Yes Frieda, it's a hard "k" sound- I debated spelling it "Akka Dakka". And "garbos" are human. We don't have sink garbage disposal units in Australia.

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vee_new

I don't think many people in the UK have a garbage disposal unit in their sink.

But as for trade-names that have now become the recognised 'name' for the machine, over here we almost always refer to a vacuum cleaner as a 'Hoover' whether or not it was manufactured by the company of that name.

I'm sure there are other eg's.

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astrokath

Thermos is another brand that has come to mean the item, in this case a vacuum flask.

Acca Dacca rhymes with Macca's - which is what we call McDonalds :)

I remember long discussions here on what words rhyme in various accents - for instance my 'aunt' sounds exactly like 'aren't' - which makes describing how a word is said very difficult. Do you remember the video I made to show my accent?

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vee_new

Kath, I do! I thought is was excellent and don't know why no-one else commented on it at the time.

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woodnymph2_gw

Coming late to the table---- just wanted to put in a good word for Southern cuisine and grits. Shrimp and grits are a staple at some of the best restaurants here in Charleston, SC. I was never a fan of grits until I moved to this city. In case you have not noticed, southern cuisine is having a renaissance on the the culinary scene.

Having said that, I would not touch "fried steak", etc. I used to see it frequently on menus when I lived in West Virginia, years ago.

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yoyobon_gw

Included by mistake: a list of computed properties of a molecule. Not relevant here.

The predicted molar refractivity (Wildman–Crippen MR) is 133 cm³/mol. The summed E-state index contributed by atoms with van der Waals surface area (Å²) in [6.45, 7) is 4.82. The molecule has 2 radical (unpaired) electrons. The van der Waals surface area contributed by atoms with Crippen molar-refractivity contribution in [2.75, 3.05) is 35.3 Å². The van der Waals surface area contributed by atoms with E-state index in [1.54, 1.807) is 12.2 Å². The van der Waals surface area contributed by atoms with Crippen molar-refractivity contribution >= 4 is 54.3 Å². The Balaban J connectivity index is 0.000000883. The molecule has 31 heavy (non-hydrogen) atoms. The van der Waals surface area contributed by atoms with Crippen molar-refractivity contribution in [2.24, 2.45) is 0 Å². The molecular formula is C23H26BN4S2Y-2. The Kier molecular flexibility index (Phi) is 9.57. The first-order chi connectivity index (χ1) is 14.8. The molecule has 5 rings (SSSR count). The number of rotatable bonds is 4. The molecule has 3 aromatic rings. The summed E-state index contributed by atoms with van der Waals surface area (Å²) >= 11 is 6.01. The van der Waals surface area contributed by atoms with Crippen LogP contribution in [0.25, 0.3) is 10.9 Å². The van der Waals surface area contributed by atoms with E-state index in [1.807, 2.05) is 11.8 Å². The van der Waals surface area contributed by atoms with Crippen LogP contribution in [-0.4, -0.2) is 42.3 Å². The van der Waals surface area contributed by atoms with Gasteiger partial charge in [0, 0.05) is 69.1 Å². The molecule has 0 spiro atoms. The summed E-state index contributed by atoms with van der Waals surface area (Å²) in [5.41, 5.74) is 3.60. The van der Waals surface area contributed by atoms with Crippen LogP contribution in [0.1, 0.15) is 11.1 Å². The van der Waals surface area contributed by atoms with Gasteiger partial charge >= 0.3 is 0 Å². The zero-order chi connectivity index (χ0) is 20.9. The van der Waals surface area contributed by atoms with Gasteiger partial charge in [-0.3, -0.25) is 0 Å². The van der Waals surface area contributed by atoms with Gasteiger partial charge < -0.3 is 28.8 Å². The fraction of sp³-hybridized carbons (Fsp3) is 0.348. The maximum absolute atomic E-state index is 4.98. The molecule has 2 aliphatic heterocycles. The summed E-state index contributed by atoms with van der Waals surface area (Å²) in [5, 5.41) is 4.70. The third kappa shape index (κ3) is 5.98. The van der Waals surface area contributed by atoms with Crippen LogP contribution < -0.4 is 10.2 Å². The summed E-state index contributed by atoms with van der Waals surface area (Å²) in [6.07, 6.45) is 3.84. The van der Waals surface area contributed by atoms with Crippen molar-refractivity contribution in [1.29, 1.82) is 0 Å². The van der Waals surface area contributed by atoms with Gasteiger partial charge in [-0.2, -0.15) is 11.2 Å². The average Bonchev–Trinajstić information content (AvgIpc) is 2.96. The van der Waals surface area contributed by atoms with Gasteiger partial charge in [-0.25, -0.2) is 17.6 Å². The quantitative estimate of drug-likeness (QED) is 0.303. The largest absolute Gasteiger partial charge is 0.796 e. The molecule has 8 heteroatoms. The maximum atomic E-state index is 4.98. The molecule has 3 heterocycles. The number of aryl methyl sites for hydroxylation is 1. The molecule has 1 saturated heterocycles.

Kleenex is another brand that has come to me the object as well.

The good nuns used to call them wipes. Rather icky term. They'd seem to always have them tucked up into their sleeves, a habit a tend to have as well when no pocket is available !

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friedag

Kath, I remember your video demonstrating your accent. I watched/listened to it probably a.dozen times. Yours was the first South Australian accent that I was sure was different from other Australian accents I had heard.

Btw, I recently was told that the names Anna and Arna (spelling?) are pronounced the same with an authentic South Australian accent. I have no reason to doubt that as it reminds me of the dog's 'paws', pronounced pores (to my ears) in SA, which I recall was featured in your video. You can verify it for me, though. :-)

Vee, I made several comments about Kath's video. But I think you are right that no other RPer attempted to make a similar video/audio of her own accent. . . none that I know of anyway.


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astrokath

No, we pronounce Anna with a short ‘a’, quite different to Arna. However you are right about paw sounding the same as pore (and poor and pour LOL).

The South Australian accent is more RP than the eastern states. We say ‘grarf’ rather than ‘graff’ for instance, which causes much mirth among the easterners.

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astrokath

Yoyo, Kleenex didn't catch on here. It's a brand we have but we call them generically tissues.

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colleenoz

Kath, a tip for writing Australian pronounciation phonetically is that you need to think in terms of the foreign person reading it rather than an Australian. For instance, if I said "grarf" with an American accent, it would sound very different to what you intend. An American would spell it "grahf" (almost rhymes with midwest American "off" (actually in WA we say it that way too :-) ) as opposed to the eastern states "graff" (rhymes with "half").

I used to think about this sort of thing a lot in the shower because I had to coach my West Aussie Sweet Adelines chorus to sing with a mid-west American accent. The vowels produce the best sound in this art form- if you "lock and ring" chords (sing each voice part's note with a pure harmonic) it creates a fifth harmonic which gives the impression that it's a five-note chord instead of the four voices actually singing.